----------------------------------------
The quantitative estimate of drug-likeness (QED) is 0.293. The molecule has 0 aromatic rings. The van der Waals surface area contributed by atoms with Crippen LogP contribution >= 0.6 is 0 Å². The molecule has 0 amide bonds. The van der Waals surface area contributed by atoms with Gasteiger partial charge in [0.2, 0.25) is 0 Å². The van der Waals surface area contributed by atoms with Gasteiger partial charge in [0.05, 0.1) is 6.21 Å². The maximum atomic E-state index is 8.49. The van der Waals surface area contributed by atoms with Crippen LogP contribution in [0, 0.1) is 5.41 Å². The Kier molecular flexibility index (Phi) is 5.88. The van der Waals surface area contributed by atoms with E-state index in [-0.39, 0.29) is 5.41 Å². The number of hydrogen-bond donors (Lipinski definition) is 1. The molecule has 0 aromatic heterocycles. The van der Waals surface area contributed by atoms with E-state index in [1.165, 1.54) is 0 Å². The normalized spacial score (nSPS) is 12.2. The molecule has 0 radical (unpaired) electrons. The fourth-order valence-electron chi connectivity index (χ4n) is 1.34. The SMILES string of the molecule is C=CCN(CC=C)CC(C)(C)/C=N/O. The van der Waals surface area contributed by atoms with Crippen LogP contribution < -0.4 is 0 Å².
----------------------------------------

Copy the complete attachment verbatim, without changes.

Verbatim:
The quantitative estimate of drug-likeness (QED) is 0.293. The molecule has 0 aromatic rings. The van der Waals surface area contributed by atoms with Crippen LogP contribution >= 0.6 is 0 Å². The molecule has 0 amide bonds. The van der Waals surface area contributed by atoms with Gasteiger partial charge in [0.2, 0.25) is 0 Å². The van der Waals surface area contributed by atoms with Gasteiger partial charge in [0.05, 0.1) is 6.21 Å². The maximum atomic E-state index is 8.49. The van der Waals surface area contributed by atoms with Crippen LogP contribution in [0, 0.1) is 5.41 Å². The Kier molecular flexibility index (Phi) is 5.88. The van der Waals surface area contributed by atoms with E-state index in [-0.39, 0.29) is 5.41 Å². The number of hydrogen-bond donors (Lipinski definition) is 1. The molecule has 0 aromatic heterocycles. The van der Waals surface area contributed by atoms with E-state index in [1.165, 1.54) is 0 Å². The normalized spacial score (nSPS) is 12.2. The molecule has 0 radical (unpaired) electrons. The fourth-order valence-electron chi connectivity index (χ4n) is 1.34. The SMILES string of the molecule is C=CCN(CC=C)CC(C)(C)/C=N/O. The van der Waals surface area contributed by atoms with Crippen LogP contribution < -0.4 is 0 Å².